This would make them the second team to score back to back wins with the same car, the other being JW Automotive whose Ford GT40 Mk. I won in 1968 and 1969. In 1986, 1988, 1989 Joest won the Supercup title for teams and Wollek winning the drivers cup in 1989, they took the Interserie title for drivers with Winter in 1985 and Bernd Schneider in 1991, the teams title in 1991. In 1989, FIA introduced the new 3.5 litre Formula One engine rule to Group C, which not many teams were happy about, because few, if any, such engines were available to privateer teams like Joest. The previous fuel economy based rules were phased out in favour of short races with cars that were two-seater Formula 1 cars; the team would instead compete in the IMSA GTP category beginning in 1990, winning the 24 Hours of Daytona in 1991 with Wollek, Frank Jelinski, "Winter" and Hurley Haywood. With their Porsche 962 now being outmoded by the Nissans and Toyotas, the team would not score any more victories. In 1993, the Nissan and TWR Jaguar team had withdrawn, the AAR Eagle Toyota would continue to dominate the series final year.
Joest managed to score the car's last IMSA victory at the Road America 500, due to Toyota's absence. In the 1990s, the team had a successful career developing and racing an Opel Calibra in the Deutsche Tourenwagen Meisterschaft, they first won the ITR Gold Cup at the Donington Park round in 1994 with Manuel Reuter driving, when the leading Alfa Romeo of Alessandro Nannini was disqualified for running out of fuel. They would continue to have a successful career there by the time the series became a full-fledged international championship, winning the title for the final year in 1996 for Opel. In late 1995, Tom Walkinshaw Racing were commissioned by Porsche to produce a WSC car to compete in the 1996 Daytona 24-hour race; the resulting Porsche WSC-95 was based on the TWR's 1991 Jaguar XJR-14 chassis, with the roof removed and a flat-six Porsche engine fitted. The car was withdrawn because of a sudden rule change. For 1996 the concept was revived and Joest were chosen to run the WSC-95s at Le Mans as backup for Porsche's own team of works 911 GT1s.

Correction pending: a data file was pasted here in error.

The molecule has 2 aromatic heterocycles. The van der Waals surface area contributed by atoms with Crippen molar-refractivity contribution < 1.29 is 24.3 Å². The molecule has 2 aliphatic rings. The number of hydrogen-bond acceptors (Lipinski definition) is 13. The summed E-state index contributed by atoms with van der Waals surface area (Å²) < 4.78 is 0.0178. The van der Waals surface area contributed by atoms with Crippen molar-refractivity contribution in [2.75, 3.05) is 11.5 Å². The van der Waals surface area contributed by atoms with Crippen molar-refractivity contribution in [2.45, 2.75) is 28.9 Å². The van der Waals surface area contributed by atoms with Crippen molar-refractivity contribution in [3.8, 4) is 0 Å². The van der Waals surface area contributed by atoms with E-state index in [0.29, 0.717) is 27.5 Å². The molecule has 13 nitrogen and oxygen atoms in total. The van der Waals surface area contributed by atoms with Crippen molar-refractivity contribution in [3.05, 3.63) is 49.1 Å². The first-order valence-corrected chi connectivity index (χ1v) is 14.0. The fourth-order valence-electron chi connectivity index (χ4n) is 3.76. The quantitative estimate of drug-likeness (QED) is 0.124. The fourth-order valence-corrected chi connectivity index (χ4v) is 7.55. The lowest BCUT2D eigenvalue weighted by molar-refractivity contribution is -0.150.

Joest won the race with Davy Jones, Manuel Reuter, Alexander Wurz. They returned in 1997, this time without works support, but again with the same car wearing #7; the winning pilots were by Michele Alboreto, Stefan Johansson and Tom Kristensen, the latter scoring the first of his nine wins. As with the #7 956 of the 1980s, Joest attempted for a third straight win, although without success, as neither car finished, while Porsche itself prevailed in the 1998 race. In 1998, after being associated with Porsche for many years, the team signed a works contract with Audi to support them for the 1999 24 Hours of Le Mans. Joest helped them build and develop the Audi R8R. Audi, not being sure which concept was the better one supported an LM-GTP entry, the R8C, developed by RTN. While the British R8Cs never worked properly, the two Joest R8R were reliable, yet too slow to finish better than 3rd and 4th against one of the works BMW V12 LMR and a Toyota GT-One. Audi and Joest went back to develop the successful R8, winning its maiden race at the 2000 12 Hours of Sebring, going on the win at Le Mans.
Between 2000 and 2002, the R8 cars took a hat-trick of wins at Le Mans and Petit Le Mans, as well as American Le Mans Series titles in each year. Audi scaled their sports car racing operation down at the end of 2002, preferring to focus their attention on the Bentley Speed 8 for a year, allowing it to win in 2003. In 2004, Audi returned to DTM touring car racing, now backing up the Abt Sportsline effort, called "private" since 2000. Joest and Abt fielded Audi A4s in the series. In 2006, Joest began racing the new diesel-powered Audi R10 sports car, they began the 2006 season with a win at the 12 Hours of Sebring, took the 2006 24 Hours of Le Mans, replicating that performance a year and again in 2008, both times against Peugeot's diesel 908 HDi FAP coupe. In 2009, Joest and Audi introduced the Audi R15 sports car, the replacement for the R10. However, reliability issues allowed Peugeot to finish first and second at the 2009 24 Hours of Le Mans, with their 908 HDi FAP, perfected over its three-year his